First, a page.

Being spiritual I find being outside helps me to interact with my God. The calmness of being alone outside helps me to find peace within.
Less often women indicated that it was just something to do, they liked to be alone, or get a tan.
When assessing differences in reported facilitators by length of incarceration, there were no differences. Alternatively, compared to women who had been previously incarcerated, women in jail for the first time were more likely to indicate “talking with others” as a facilitator (51.5% vs. 30.7%, p = 0.04) (see Additional file 2). There were no statistically significant differences in reported facilitators by whether a woman self-reported a physical or mental health condition (see Additional file 3). However, approaching statistical significance, a higher proportion of women with a physical health condition reported natural light as a facilitator (84.9% vs. 68.2% p = 0.07). Additionally, a higher proportion of women with a mental health condition reported opportunities to get fresh air (87.0% vs 73.3%, p = 0.1) and changes in environment (68.1% vs 50.0%, p = 0.09) as a facilitator to attending recreation time.
Most participants indicated an environment-, clothing-, or motivation-related barrier to attending rec-time (Fig. 2). Of the 99 participants, the environment, including the available equipment were barriers to attending rec-time including lack of equipment (55.6%); uninviting space (32.3%); lack of space (30.3%); no access to water (30.3%), a private bathroom (29.3%), hygiene products (23.2%), or feminine products (20.2%); or that it was too hot or too cold outside (26.3%). Women reiterated in an open-ended response that there was “Not much out there…” or that they “Need more things to do” while at rec-time. One woman also said that “…it’s too depressing and plain looking.”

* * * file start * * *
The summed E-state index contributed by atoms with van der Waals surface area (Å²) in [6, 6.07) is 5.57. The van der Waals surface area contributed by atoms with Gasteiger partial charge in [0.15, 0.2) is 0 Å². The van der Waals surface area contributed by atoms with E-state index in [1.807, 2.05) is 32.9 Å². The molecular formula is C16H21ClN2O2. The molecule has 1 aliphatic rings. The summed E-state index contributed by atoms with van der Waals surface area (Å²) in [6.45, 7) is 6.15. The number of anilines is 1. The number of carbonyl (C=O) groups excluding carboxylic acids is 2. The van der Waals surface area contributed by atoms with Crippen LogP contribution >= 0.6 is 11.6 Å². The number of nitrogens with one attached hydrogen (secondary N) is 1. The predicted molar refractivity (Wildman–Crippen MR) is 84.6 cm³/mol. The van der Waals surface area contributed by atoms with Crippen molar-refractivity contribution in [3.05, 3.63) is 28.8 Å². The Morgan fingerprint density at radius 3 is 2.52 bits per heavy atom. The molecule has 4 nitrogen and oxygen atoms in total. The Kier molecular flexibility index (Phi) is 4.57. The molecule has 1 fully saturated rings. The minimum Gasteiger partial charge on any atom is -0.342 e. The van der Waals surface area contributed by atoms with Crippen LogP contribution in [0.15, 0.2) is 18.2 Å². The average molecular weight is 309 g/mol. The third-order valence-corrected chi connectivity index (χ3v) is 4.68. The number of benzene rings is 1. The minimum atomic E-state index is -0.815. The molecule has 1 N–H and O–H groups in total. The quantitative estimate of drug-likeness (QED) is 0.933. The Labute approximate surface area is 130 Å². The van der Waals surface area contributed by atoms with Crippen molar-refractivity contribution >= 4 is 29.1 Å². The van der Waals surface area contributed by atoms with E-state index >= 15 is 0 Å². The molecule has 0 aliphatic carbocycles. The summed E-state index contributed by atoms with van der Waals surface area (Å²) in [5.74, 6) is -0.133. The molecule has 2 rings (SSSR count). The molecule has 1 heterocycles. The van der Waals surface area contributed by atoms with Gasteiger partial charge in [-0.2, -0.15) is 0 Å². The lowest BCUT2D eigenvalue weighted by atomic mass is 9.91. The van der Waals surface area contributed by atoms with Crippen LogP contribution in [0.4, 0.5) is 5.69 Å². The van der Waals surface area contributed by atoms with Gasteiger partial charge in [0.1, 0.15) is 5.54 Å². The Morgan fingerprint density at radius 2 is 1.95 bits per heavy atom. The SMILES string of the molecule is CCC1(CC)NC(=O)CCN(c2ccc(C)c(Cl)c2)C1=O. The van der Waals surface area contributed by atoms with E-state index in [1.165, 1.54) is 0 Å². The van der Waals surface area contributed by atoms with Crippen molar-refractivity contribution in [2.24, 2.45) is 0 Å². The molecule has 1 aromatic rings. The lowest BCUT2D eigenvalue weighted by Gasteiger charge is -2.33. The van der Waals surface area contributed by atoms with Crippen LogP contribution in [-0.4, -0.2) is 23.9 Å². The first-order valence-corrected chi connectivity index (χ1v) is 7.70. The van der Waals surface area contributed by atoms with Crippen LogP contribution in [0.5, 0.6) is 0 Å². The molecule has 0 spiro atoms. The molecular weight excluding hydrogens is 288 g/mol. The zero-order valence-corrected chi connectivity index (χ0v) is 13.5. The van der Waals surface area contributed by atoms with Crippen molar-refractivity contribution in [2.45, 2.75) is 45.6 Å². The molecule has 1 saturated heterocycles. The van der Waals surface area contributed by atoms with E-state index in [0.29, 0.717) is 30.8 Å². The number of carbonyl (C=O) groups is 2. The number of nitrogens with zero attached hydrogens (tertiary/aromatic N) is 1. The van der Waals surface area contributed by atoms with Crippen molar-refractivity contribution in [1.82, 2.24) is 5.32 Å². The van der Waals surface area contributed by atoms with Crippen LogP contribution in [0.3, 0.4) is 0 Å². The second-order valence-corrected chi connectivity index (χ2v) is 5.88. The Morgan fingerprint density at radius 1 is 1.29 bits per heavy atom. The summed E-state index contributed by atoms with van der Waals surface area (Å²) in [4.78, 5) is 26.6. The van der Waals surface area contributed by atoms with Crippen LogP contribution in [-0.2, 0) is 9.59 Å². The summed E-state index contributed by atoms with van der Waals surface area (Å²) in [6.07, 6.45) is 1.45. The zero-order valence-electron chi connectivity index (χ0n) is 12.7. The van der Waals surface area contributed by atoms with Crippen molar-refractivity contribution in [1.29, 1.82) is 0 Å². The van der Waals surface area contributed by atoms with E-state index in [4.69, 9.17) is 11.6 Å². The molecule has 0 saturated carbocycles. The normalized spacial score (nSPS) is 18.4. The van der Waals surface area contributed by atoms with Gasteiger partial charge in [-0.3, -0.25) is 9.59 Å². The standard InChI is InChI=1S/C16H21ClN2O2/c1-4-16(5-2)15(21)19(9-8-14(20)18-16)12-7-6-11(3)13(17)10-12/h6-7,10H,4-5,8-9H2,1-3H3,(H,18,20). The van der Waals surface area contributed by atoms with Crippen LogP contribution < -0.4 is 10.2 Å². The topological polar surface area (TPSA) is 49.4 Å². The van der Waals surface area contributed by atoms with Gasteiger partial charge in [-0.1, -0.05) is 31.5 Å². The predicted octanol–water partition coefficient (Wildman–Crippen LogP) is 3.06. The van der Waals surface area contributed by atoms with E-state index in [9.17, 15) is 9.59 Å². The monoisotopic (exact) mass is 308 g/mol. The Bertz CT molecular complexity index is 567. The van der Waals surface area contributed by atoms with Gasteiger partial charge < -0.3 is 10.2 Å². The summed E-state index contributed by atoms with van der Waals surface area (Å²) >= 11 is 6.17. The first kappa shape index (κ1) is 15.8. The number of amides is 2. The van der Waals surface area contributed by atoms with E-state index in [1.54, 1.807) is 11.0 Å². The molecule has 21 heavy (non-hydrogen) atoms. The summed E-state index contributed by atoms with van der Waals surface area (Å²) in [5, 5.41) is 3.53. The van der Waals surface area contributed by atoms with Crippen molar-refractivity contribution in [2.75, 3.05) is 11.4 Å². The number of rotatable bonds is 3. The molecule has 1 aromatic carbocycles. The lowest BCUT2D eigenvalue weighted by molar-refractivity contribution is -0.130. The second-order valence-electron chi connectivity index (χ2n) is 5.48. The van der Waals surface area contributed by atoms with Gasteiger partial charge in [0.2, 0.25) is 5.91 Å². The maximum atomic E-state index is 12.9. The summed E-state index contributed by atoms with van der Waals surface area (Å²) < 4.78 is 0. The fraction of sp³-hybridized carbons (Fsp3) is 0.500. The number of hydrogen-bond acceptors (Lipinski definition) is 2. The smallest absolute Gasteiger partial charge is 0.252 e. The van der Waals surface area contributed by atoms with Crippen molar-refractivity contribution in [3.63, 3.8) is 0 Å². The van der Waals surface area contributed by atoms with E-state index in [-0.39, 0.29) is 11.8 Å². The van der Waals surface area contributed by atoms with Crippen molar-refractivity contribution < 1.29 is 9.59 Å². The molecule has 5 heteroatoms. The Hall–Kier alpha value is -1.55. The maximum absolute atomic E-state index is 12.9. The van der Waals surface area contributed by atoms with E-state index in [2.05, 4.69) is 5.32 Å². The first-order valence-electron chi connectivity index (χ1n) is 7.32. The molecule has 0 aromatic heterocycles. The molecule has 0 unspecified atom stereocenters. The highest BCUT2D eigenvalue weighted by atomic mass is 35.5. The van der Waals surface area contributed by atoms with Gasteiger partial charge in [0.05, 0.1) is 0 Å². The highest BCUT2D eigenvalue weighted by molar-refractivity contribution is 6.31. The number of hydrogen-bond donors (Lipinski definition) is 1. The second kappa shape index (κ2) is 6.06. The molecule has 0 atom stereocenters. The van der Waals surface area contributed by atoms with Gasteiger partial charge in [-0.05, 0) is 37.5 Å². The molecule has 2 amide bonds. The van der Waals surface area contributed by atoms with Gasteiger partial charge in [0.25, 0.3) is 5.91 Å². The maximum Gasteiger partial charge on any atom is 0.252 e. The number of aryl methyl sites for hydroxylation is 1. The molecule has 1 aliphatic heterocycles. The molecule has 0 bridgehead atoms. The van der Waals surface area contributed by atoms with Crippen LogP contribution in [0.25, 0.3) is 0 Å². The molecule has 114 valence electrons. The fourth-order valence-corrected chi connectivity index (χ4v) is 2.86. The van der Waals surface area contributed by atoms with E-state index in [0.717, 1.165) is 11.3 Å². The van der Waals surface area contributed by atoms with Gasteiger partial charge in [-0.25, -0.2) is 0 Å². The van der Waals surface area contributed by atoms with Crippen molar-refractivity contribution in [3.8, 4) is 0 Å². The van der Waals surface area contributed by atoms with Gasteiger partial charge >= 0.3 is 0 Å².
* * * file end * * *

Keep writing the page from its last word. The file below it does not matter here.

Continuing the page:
Lack of proper footwear (48.5%) and no comfortable clothing (39.4%) were also common barriers to attending rec-time. One woman elaborated on the footwear saying, “…the footwear is a biggie. It is dangerous to be in sandals.” Another woman added that, “They do not give extra underwear we would have to purchase extra and some of us don’t have the money.”
Participants indicated being sad or depressed (37.4%), they were unmotivated (26.3), or they were sick or tired (8.1–9.1%) were barriers to attending rec-time. Some participants indicated they did not know what to do at rec-time (26.3%) or they were not physically active (5.1%). Social barriers to attending rec-time included no one else attending (7.1%), their friends did not want to attend (4.0%), or someone they did not like attended rec-time (2.0%). Finally, some participants indicated that detention officers were barriers as they did not invite them every time (16.2%), detention officers prevented them from attending (4.0%), they felt more supervised by detention officers at rec-time (2.0%), or detention officers discouraged them from attending (1.0%).
When assessing differences in reported barriers by length of incarceration, a higher proportion of women incarcerated longer than the median length of stay reported footwear (66.7% vs 31.8%, p = 0.001) and comfortable clothing (54.8% vs 25.0%, p = 0.005) compared to women who were incarcerated for less time than the median (see Additional file 2). A higher proportion of women who had a physical or mental health condition reported being sad or depressed as a barrier to attending recreation time compared to women who did not report a physical (54.5% vs 28.8%, p = 0.01) or mental health condition (46.4% vs 16.7%, p = 0.005). Women with a physical health condition reported not enough space (45.5% vs 25.8%, p = 0.04) or being unmotivated to attend recreation (42.4% vs 18.2%, p = 0.01) time as a barrier more often than women who did not have a physical health condition.